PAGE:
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Fearful Border Collie Mix Puppy

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Hi Everyone!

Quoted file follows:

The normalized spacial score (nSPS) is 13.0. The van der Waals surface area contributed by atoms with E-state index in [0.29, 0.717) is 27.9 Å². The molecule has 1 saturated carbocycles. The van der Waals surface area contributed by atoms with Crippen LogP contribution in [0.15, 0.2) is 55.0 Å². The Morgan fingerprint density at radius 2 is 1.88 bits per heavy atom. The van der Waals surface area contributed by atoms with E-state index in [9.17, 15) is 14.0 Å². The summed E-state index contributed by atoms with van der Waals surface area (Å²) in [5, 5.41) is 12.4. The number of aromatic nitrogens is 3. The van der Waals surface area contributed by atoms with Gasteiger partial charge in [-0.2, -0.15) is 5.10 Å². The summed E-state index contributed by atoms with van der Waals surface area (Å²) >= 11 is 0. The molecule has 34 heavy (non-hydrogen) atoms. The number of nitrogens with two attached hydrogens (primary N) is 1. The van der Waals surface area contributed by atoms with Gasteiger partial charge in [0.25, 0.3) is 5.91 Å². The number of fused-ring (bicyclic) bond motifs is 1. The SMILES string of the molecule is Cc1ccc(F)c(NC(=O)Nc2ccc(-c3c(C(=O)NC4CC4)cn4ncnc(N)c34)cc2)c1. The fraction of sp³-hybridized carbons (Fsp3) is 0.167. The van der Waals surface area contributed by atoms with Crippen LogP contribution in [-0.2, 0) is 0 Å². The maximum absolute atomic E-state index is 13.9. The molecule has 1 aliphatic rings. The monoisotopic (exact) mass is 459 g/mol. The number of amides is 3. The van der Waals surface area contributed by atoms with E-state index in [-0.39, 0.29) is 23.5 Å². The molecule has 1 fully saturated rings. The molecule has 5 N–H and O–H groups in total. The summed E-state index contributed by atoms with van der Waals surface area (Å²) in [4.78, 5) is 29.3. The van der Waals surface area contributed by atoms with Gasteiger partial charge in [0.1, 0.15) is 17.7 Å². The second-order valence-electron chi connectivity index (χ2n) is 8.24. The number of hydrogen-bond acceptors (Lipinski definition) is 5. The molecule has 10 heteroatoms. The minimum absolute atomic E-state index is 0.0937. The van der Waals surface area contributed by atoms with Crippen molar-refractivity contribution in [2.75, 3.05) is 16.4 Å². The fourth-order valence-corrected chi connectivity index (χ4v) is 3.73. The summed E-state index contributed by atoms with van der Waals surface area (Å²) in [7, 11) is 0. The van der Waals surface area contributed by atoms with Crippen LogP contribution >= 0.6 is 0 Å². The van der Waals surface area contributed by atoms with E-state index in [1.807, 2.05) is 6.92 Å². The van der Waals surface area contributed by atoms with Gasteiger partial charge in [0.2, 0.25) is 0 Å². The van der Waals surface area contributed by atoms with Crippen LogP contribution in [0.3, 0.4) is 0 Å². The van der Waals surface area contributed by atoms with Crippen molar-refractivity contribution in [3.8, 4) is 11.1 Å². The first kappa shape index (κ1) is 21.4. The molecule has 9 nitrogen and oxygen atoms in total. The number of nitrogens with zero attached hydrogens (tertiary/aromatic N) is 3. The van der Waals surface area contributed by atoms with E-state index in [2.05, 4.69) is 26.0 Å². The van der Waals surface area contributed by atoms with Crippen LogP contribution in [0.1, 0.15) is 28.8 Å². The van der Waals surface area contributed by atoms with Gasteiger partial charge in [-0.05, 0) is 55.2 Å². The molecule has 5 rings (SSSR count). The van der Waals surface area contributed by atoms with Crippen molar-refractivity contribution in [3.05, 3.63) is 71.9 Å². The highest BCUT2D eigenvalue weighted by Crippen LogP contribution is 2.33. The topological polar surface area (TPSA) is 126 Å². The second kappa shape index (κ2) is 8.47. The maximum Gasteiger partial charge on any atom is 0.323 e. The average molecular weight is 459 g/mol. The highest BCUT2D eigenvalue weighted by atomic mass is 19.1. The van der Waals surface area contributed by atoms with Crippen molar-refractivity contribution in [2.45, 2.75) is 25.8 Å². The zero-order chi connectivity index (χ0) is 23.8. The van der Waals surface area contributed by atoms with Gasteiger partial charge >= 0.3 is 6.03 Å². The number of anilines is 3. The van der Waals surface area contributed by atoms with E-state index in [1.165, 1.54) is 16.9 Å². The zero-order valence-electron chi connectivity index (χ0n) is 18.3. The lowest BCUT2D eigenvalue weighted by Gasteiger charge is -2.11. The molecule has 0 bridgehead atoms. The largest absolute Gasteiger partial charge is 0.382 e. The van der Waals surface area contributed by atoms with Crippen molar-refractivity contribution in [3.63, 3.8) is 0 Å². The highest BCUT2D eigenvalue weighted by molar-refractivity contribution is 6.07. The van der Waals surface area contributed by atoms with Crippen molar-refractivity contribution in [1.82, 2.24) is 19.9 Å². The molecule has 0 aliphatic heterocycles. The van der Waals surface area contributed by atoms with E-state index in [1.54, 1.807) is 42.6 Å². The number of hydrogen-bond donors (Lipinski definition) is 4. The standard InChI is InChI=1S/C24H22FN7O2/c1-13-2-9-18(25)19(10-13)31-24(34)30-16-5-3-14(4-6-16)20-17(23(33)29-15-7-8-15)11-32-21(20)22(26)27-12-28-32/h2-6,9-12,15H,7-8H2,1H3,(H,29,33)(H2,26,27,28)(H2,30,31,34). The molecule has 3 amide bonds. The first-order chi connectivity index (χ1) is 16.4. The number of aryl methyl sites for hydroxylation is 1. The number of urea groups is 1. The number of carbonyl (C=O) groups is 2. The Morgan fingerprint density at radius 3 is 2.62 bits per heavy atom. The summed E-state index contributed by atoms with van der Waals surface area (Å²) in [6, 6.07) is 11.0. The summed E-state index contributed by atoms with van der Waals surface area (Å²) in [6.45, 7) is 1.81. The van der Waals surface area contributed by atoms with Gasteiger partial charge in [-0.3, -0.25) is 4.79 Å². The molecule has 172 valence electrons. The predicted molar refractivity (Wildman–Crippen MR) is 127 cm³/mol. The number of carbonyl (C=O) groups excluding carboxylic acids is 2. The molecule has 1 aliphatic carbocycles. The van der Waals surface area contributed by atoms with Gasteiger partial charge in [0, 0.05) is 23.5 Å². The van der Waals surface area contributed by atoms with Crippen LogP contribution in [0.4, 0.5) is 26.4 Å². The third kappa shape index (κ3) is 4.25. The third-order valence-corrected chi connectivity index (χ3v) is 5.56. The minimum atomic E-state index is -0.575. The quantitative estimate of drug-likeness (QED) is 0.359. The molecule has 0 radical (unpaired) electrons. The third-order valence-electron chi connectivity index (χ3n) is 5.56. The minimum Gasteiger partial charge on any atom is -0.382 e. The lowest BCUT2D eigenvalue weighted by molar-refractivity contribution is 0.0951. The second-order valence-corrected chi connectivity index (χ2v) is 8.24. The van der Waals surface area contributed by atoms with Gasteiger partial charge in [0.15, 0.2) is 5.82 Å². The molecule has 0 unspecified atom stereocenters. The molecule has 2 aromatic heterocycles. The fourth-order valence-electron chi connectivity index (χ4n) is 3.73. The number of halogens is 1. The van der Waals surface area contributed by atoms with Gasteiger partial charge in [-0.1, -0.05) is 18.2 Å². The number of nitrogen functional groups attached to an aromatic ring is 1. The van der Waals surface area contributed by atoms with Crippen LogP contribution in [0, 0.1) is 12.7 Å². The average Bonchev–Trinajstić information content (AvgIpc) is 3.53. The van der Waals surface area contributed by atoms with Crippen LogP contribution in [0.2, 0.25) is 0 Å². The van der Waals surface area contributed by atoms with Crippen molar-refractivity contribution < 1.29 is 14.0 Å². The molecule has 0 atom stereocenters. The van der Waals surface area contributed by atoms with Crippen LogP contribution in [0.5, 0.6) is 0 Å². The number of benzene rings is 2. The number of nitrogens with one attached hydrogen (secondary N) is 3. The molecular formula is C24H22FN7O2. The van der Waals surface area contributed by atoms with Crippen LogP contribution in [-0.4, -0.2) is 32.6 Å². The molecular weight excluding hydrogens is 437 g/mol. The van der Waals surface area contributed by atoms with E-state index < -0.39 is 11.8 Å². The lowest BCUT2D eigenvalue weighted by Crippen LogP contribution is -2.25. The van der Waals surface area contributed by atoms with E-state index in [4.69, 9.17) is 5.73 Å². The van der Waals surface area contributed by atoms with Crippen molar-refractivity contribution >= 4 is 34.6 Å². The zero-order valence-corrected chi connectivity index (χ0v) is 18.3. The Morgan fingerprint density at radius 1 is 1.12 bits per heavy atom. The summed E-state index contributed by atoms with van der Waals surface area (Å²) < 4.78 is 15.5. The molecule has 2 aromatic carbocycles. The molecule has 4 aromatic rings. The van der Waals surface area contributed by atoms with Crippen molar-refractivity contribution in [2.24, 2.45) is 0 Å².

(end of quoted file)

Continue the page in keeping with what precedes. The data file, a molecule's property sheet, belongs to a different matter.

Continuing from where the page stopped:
I have a five month old male Border Collie/Cattle Dog mix puppy. He is having a lot of trouble functioning on walks in the neighborhood. While he loves the dog park, and he walks almost perfect loose leash when we are on hikes in nature or at a pet store, he is a complete mess on walks. He is afraid of every noise: cars passing, cars starting up, dogs barking in the distance, motorcycles in the distance, garage doors opening, children playing, phones ringing inside houses. I always thought I had a quiet neighborhood until I experienced poor Charlie's reaction to it. When he meets people and other dogs on the street, he is happy to meet them. He loves dogs and people. He just can't handle any noises. He bolts immediately, trying to run home or forward or backwards or sideways or any direction he can and he is starting to damage my shoulder. He likes nature and the dog park because they are quiet (doesn't mind dogs barking at the dog park). We practice with short walks, and I don't reinforce his fearful behavior with comforting attention. I've read a lot online about desensitization programs for dogs with major phobias, but I am just wondering if anyone has experience with Border Collie puppies growing out of this behavior. I just want to make sure I am doing what I need to to help him cope with his fears and not just build on them until he can't go on walks at all. icon_frown.gif Poor guy. Any advice? (PS, I have read that both Border Collies and Cattle Dogs are known for sensitivity to noise, so there must be someone out there with experience to help!)